Taking on an internship is tricky. While your bosses aren’t expecting you to make a revolutionary change to the company, they’ll still be observing how you work, how you assimilate with your colleagues and whether you’ll make a good recruit if they hire you after your contract ends.

Here are five quick tips on how to make your internship work for you.

1. Get Acquainted

The first week as an intern can be an absolute drag. Though you desperately want to leave a good impression, people in the office barely know your name, let alone remember you asides from being “the new intern”. The top tip here is to refrain from expecting too much. It’s sort of like how they say expectations lead to disappointments. Feeling the adrenaline rush of starting a new job is normal, but try to tone it down a notch. Chances are you’re not gonna be doing much in your first few days, other than sitting around rearranging your stationery to make yourself look like an organised worker.


A dream office desk would probably be this organised. Throw in a couple of Post-It notes with scribbles on them and you have the perfect setting of a workplace go-getter.

People probably aren’t gonna remember your name on the first introduction either, but that’s fine! If your boss (or whoever’s in charge of interns) isn’t giving you any tasks, make some coffee. You’d be surprised how many of your colleagues you’ll get acquainted with simply by offering to make them a drink at the pantry. This doesn’t work the other way around though – if your boss offers to make you a drink, politely decline and render your help instead. It’ll look pretty bad if one of the higher-ups makes a drink for an intern (even worse for the intern, obviously).

2. Don’t be annoying 

It’s always good to ask questions to ensure you’re doing the right thing, but don’t be annoying. While it’s vital that you learn as much as possible on your stint, you might get on your colleague’s nerves if you continuously bug them with trivial queries. When you get a task, look through as many details as you can before scooting off to your colleagues to ask questions (if any).

When there’s an important meeting scheduled, and no one has told you to come along, that’s your cue to ask if you can sit in. If your boss says no, then hey, at least you tried, plus there’s always a next time. If it’s a yes, score! Now be sure to observe from the sidelines first; you’ll get an opportunity to speak and contribute in subsequent meetings. Remember, the key is to not be annoying.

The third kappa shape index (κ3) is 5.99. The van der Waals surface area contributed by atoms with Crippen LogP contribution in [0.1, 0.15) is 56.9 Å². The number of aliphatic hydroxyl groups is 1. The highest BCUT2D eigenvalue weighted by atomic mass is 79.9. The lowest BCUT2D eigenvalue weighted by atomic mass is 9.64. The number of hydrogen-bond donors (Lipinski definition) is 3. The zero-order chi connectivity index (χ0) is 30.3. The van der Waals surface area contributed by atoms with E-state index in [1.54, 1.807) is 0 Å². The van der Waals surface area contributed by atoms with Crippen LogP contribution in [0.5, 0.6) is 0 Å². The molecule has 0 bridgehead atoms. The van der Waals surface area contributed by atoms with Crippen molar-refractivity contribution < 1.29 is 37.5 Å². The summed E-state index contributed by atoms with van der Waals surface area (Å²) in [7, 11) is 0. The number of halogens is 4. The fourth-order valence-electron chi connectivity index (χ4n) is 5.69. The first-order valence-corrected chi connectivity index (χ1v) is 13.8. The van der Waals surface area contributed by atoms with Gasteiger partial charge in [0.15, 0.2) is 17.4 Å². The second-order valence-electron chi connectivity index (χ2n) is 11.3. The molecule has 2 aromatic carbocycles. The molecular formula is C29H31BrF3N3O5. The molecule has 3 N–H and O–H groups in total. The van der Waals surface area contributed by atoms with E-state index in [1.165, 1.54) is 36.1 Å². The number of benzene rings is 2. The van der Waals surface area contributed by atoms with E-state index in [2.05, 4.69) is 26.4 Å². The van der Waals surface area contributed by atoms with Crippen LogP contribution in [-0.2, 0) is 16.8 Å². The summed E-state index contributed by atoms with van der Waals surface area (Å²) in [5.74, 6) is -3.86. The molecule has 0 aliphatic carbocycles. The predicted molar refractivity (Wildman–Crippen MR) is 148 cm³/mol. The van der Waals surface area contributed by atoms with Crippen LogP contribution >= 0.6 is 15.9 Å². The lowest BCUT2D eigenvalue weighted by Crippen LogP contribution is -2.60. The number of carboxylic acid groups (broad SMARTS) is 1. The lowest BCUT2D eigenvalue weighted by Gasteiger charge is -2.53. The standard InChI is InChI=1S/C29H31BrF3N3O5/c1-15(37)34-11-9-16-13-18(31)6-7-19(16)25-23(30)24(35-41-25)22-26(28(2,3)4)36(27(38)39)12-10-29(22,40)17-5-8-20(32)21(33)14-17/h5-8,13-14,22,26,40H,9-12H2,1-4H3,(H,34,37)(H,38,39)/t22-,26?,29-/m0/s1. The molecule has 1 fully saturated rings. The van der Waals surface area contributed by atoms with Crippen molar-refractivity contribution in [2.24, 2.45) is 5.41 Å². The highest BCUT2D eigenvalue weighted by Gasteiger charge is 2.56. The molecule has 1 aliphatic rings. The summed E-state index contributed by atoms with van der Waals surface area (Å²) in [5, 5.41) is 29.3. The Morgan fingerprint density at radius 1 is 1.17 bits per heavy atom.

3. This is Serious Business

Take the work seriously! This is probably one of the factors interns tend to overlook. It’s so easy to breeze through an internship by doing the bare minimum, especially one that is mandated by your university or other academic institutions. Show your bosses and co-workers how you hustle for the job, how keen you are to make it in this industry. If someone happens to ask you something job-related and you don’t know the answer, find out! Simply replying “I don’t know, I’m just an intern” isn’t gonna cut it.  If you’re looking to stay in the company or at least make great contacts, you have to leave a lasting impression.

But then again if you’re doing it just to graduate then cool, you’ll easily pass as long as you don’t have a major mess up during your stint.

4. Look Good for Less

Controlling your finances can be pretty tough when you’re an unpaid intern but there are always ways to get through the weeks.

Getting a new suit or any other workplace-appropriate outfit might be a necessity but that doesn’t mean you have to break the bank just for this. It would be great if we could all buy tailored Ozwald Boateng suits, but let’s be real, how many months of lunches and dinners would we have to skip to get one of his bespoke creations? Hit regular retail shops at the mall; H&M, Topshop/Topman and Zara carry a fantastic selection of office and formalwear at a fraction of the prices set by luxury labels.


The average Ozwald Boateng suit (above) could rack up a $3,000 bill. A suit from H&M (below) on the other hand looks just as good and could go as low as $100, with a matching pair of pants.


Another option is to hit your local thrift stores. There’s bound to be hand-me-downs which are suitable for the workplace, albeit they may be a little behind in style. Pimp it up with some nips and tucks at your neighbourhood alteration shop and you’re good to go!

5. Chicken Soup for the Broke Soul

Since you’re not actually making any income, feeding yourself might seem to be a challenge, but this is not a sign that you should skip meals. Being an intern requires your utmost focus and calories are key in keeping this up. Before you head out to shop for groceries, make a meal plan for the week. This keeps you from getting distracted by anything new and wrapped in shiny packaging at the supermarket aisles. The racks might boast half off tidbits, which may sound like a bargain but do you really need them? Stick to your meal plan – but also only include ingredients that are actually within your budget. This is no time to be a food snob. You can get on the artisanal, gluten-free, 100% organic bandwagon when you’re in a position to have your own unpaid assistant.

By Aida Johan

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